Can natural antioxidants delay age-related decline in male testosterone production?

Can natural antioxidants delay age-related decline in male testosterone production?

As men age, testosterone levels decline. This natural decrease, starting around the 30s at a rate of roughly 1% per year, can impact various aspects of health, including muscle mass, bone density, sexual function, energy levels and overall well-being. Now, a recent review published in the journal Nutrients has found that natural antioxidants might hold the key to slow down this decline.

Researchers at the Université de Moncton in Canada reviewed the use of natural polyphenolic compounds to enhance testosterone production and prevent age-related hypogonadism in aging males. Male hypogonadism is characterized by lower-than-normal production of testosterone by the testes, which may result in decreased sperm production. Testosterone, the primary male sex hormone, is produced by the Leydig cells of the testes. The Leydig cells utilize cholesterol as a precursor to manufacture testosterone through a complex series of enzymatic reactions. However, with age, the process becomes less efficient. Steroidogenic acute regulatory protein levels are reduced in Leydig cells, leading to a reduction in mitochondrial cholesterol import and a decline in androgen production.

Male hypogonadism is usually treated with testosterone replacement therapy. However, this has undesirable side effects, including decreased fertility. At the same time, low testosterone levels have been associated with cognitive decline, increased risk of Alzheimer’s disease and symptoms of depression. Maintaining adequate testosterone levels is important for overall health and well-being, and this is where natural antioxidants come in. This review, published in June 2024, suggests that “natural antioxidants such as polyphenolic compounds from fruits and vegetables may promote optimal testosterone production and delay symptoms associated with late-onset hypogonadism in aging males”.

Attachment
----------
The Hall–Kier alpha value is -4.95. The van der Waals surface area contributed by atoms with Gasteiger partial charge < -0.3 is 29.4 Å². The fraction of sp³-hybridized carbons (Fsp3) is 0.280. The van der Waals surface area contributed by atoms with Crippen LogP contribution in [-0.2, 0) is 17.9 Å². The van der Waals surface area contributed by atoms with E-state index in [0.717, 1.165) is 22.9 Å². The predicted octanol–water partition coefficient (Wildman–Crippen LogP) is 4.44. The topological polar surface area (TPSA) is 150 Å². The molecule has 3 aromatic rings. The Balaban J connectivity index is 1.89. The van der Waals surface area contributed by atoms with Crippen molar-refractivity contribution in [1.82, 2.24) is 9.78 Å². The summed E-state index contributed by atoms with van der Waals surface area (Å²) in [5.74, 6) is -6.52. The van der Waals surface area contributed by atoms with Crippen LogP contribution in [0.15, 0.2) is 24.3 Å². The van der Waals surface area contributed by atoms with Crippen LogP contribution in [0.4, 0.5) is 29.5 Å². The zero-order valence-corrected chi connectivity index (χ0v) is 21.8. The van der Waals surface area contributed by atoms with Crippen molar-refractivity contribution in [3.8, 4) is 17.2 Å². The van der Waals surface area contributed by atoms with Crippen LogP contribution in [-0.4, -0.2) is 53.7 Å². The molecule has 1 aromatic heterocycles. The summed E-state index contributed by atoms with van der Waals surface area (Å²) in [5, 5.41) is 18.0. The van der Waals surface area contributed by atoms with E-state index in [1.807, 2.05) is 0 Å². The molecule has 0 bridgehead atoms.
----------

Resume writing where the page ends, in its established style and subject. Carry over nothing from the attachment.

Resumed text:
The review lists a number of natural antioxidants that contribute to optimal androgen production:

  1. Flavonoids have been associated with a number of health benefits, including the prevention of cancer, reducing the risk of cardiovascular and neurodegenerative diseases, and delaying age-related symptoms.
    1. Flavones might activate genes involved in testosterone production in testicular cells but this doesn’t guarantee a direct boost in testosterone itself.
    2. Isoflavones in high concentration may reduce steroidogenesis in Leydig cells. Some studies suggest isoflavones lower testosterone levels, but others indicate there is no significant effect.
    3. Flavonols, found in berries, apples, onions, broccoli and tea, have been well documented for their ability to enhance steroidogenesis and testicular function, and this review further affirms this.
    4. Flavanones, found in grapefruits, are promising natural antioxidants for limiting the decline in androgen levels in response to endocrine disruptors and possibly aging.
    5. Catechins, found in apples, red wine, and tea can have contradictory effects on plasma testosterone levels and require further research.
    6. Anthocyanidins may enhance testosterone production by Leydig cells via their antioxidant capacities.
  2. Hydroxycinnamic acid phenethyl ester derivatives can enhance androgen production by improving the expression of steroidogenesis-related genes in Leydig cells.
  3. Resveratrol and gigantol enhance spermatogenesis, testosterone production and sperm quality and have great potential for preventing age-related declines in androgen production in men.

Dietary strategies to address hypogonadism

While research on natural antioxidants and their relationship to reproductive health is still evolving, existing studies suggest that incorporating a diet rich in antioxidant-rich foods alongside healthy lifestyle practices can be a proactive approach for men looking to support optimal testosterone levels as they age. This approach could be a great addition to your patients’ fertility toolkit.

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